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When title to a property is shared by more than one person, one of a number of different types of legal tenancy is formed. The most common types used to title property are joint tenancy, tenancy in common, and tenancy by the entirety. The main differences between the different types of title to a property are whether or not the owners have a right of survivorship and how many people, or who, may own the property. The term "tenancy" may also be used to refer to the legal position held by a renter, such as a residential, commercial, shorthold, or periodic tenant.
When a property is purchased, or deeded, to more than one person, a determination regarding how the property will be held must be made. When the owners of the property are husband and wife, a tenancy by the entirety is often chosen as it cannot be used by other co-owners. This type of title is marked by the fact that neither spouse may sell or encumber the property without the consent of the other. A right of survivorship is also part of this type of ownership.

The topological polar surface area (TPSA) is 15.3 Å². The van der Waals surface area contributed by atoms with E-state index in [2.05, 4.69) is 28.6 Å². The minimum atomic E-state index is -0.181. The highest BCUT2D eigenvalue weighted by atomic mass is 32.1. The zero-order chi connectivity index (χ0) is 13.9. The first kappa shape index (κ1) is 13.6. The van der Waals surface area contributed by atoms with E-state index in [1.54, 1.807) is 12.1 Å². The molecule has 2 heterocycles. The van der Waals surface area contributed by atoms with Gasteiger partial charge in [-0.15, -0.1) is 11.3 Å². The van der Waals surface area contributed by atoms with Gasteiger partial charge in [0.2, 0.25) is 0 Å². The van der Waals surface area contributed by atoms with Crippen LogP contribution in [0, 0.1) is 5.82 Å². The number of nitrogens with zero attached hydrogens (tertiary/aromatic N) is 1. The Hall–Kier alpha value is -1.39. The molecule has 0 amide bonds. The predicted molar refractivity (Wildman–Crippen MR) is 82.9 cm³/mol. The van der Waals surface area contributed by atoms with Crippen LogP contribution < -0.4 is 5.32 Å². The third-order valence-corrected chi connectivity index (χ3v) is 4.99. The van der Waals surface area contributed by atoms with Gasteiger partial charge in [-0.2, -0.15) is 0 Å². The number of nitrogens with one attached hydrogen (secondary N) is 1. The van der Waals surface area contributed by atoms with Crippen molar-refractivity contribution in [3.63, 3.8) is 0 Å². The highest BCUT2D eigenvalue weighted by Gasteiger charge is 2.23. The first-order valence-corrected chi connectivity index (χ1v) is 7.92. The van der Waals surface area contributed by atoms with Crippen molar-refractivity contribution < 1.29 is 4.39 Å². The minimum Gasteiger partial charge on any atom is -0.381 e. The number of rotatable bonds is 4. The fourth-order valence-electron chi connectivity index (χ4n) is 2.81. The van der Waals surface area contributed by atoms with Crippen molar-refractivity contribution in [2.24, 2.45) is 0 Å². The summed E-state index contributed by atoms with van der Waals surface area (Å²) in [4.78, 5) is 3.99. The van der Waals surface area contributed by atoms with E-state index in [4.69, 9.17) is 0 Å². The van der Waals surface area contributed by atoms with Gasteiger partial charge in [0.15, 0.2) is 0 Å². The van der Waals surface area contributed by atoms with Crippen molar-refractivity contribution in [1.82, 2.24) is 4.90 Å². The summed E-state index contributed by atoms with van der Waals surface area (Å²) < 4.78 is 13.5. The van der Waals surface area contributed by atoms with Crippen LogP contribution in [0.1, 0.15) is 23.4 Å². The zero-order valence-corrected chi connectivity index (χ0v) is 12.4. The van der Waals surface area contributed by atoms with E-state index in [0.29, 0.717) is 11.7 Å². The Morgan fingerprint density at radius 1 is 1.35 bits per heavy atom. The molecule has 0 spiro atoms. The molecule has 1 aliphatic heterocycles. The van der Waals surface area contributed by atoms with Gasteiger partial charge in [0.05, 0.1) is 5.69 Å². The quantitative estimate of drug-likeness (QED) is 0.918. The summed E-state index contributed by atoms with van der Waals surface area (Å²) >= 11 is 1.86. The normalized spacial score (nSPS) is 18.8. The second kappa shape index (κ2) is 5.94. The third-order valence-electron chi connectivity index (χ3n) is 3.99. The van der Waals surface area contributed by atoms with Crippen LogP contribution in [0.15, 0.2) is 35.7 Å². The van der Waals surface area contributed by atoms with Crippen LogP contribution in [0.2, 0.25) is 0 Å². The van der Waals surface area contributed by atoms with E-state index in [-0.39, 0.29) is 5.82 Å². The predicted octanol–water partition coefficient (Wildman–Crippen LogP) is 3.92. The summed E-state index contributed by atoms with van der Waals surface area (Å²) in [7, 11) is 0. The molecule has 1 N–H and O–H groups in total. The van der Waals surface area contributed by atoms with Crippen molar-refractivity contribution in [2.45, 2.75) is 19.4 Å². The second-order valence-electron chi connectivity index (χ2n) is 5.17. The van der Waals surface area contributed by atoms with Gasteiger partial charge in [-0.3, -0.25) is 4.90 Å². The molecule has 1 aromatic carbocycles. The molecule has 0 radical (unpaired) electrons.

Joint tenancy may be held by two people, without the requirement that they be married or related in any way. Each owner has equal rights to the property and has a right to survivorship. Tenants in common, on the other hand, do not have rights of survivorship; however, a property held as tenants in common may be held by more than two people.
When used to refer to tenants who are leasing property, a residential tenant is someone who is renting a home, apartment, or other property used to live in, while a commercial tenant is someone who is renting a property to be used for business purposes. A periodic tenancy refers to a lease term that has no end, such as a month-to-month lease. A shorthold tenancy is a term used in the United Kingdom for the most common form of lease arrangement. A shorthold tenant usually has an agreed upon term of at least six months and an agreed upon rental rate than cannot be changed during that time period.